It Doesn’t Quite Add Up

As grandma gets in the fastlane because the bingo game is gettin’ ready to roll, the final decisions, as small as they may be, have been made. We know who amongst the candidates (whom we didn’t know before spring training) will do the Iowa shuffle when the season starts (it’s not the most enjoyable dance). Along with that, we know the Cubs will carry 13 pitchers, the new pox among baseball teams. Make your children relief pitchers, people. They’ll be compensated well enough compared to the everyday punter and they really won’t have to do much.

Secondly, we know who’s going to take the bullet when it comes to the lineup and centerfield, at least to start, and that’s Ian Happ. Despite his early success in the role, it’s still a decision that I find a touch curious.

It’s not that Happ won’t be a good leadoff hitter. Happ had a good walk rate of 9.4 percent last year, and though it was only in the low ranks his walk rates in the minors were over 12 percent. If he can elevate his batting average from last year’s .253 mark, his OBP will certainly rise from .328, closer to what you’d expect from your central casting leadoff hitter. He also provides some pop at the top (like he did yesterday), and that helps the Cubs force a pitcher to lock in immediately, or it’s going to begin 1-0 to the blue side (like it was yesterday). Happ also saw 3.92 pitches per at bat in 2017, which put him behind only Rizzo, Schwarber, and Bryant in that category among regulars. So he’s patient, we get it.

However, if he’s being put in the lineup because of his bat, then it makes you wonder why the guy who will be standing to his left in the field will also be a regular, as far as we can tell.

I suppose if I’m arguing this with the Cubs front office—and there’s an image for you—they could point to a lot of metrics that say Ian Happ wasn’t that bad in center. In 349 innings out there, he had a 3.9 UZR and a 17.0 UZR/150. Those numbers actually dwarf Albert Almora’s from last year, which were 1.0 and 2.9, respectively. This is truly strange, as Almora was drafted as a center fielder. That’s where he played throughout all the minors, and he looks natural out there. When you watch Ian Happ in the outfield, you can’t help but conclude that he might as well have the glove on his head 75 percent of the time, like that kid on your little league team, and it wouldn’t make much difference. Maybe my eyes are lying to me.

I don’t think it’s outlandish to say the Cubs are a surer outfield when Almora is playing, especially when Schwarber is in left doing a mighty fine Wreck It Ralph impression. Happ is for sure an athlete, and could eventually be average to better out there, and the Cubs have seen more than I have. Let’s say I’m skeptical, though. Being an athlete didn’t keep the Cubs from deciding Happ can’t play second anymore without being a danger to himself or others.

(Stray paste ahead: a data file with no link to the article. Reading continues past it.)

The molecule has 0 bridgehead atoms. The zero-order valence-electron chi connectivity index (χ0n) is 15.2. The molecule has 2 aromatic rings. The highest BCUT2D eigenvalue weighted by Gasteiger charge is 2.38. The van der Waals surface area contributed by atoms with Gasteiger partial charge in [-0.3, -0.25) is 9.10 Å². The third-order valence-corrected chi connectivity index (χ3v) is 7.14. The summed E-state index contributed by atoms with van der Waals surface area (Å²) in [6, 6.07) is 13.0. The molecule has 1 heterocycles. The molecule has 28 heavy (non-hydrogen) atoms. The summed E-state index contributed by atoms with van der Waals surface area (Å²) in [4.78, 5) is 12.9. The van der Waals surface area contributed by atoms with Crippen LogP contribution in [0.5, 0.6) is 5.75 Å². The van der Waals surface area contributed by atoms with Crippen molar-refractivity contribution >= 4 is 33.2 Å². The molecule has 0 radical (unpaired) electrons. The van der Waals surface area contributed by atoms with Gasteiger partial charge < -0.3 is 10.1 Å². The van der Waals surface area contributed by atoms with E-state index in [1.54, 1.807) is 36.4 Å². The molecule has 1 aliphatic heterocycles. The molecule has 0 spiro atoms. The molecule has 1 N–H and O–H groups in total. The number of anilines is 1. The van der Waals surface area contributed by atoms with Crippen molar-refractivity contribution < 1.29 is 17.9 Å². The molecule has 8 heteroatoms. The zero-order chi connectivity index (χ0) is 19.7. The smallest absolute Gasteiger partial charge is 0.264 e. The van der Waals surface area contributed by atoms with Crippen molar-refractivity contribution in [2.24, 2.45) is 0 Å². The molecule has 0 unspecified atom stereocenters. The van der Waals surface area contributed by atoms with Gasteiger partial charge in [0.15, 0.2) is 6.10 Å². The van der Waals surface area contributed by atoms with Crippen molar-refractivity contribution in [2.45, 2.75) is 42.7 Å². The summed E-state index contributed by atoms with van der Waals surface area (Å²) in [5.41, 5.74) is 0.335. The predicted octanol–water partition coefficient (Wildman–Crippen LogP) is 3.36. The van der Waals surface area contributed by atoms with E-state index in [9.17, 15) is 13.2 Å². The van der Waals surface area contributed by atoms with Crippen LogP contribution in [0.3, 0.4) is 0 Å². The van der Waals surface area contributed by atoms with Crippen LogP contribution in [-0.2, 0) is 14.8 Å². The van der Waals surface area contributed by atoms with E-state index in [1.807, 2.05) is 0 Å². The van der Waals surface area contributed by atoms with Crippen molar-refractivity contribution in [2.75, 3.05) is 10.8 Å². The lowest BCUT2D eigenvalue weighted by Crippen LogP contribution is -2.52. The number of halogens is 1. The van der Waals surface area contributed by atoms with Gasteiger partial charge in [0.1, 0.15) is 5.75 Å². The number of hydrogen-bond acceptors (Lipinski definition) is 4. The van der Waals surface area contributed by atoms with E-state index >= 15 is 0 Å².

But if it’s about offense and the better offense, I think Happ should be playing right and Almora in center. If Happ is defensively average in their eyes in center, certainly he can’t be that much worse in right? Because here’s the thing: we know that Jason Heyward just isn’t going to give the Cubs much offensively.

Oh sure, we can hope and pray, we can speculate, we can analyze whatever change we want to see in his swing instead of what’s there. But it’s been two years, his swing is still loopy and going from out to in, and basically the only hope is that every second baseman in the NL loses bodily functions when playing the Cubs (it’s happened before thanks to Clark St.) for Heyward to be a plus offensive player. And as good as Heyward is in right, having a better defensive center fielder is more important. Yes, I know, right field in Wrigley is really hard thanks to sun and wind. Except the Cubs play more and more night games now. And the wind blows everywhere. I feel like that narrative gets a touch overblown as cover for Heyward more and more.

Maybe Almora isn’t the defensive wizard I want to see. We certainly were surprised how often he looked like he was in “Willie Mays Hayes” slow motion while running last year, which definitely affected his defense. But he has a feel for the position and routes to the ball, which Happ most certainly does not. So either offense is all that matters, or Joe Maddon is telling us porky pies (lies, if you don’t have London rhyming slang in your holster).

Lead photo courtesy Rick Scuteri—USA Today Sports

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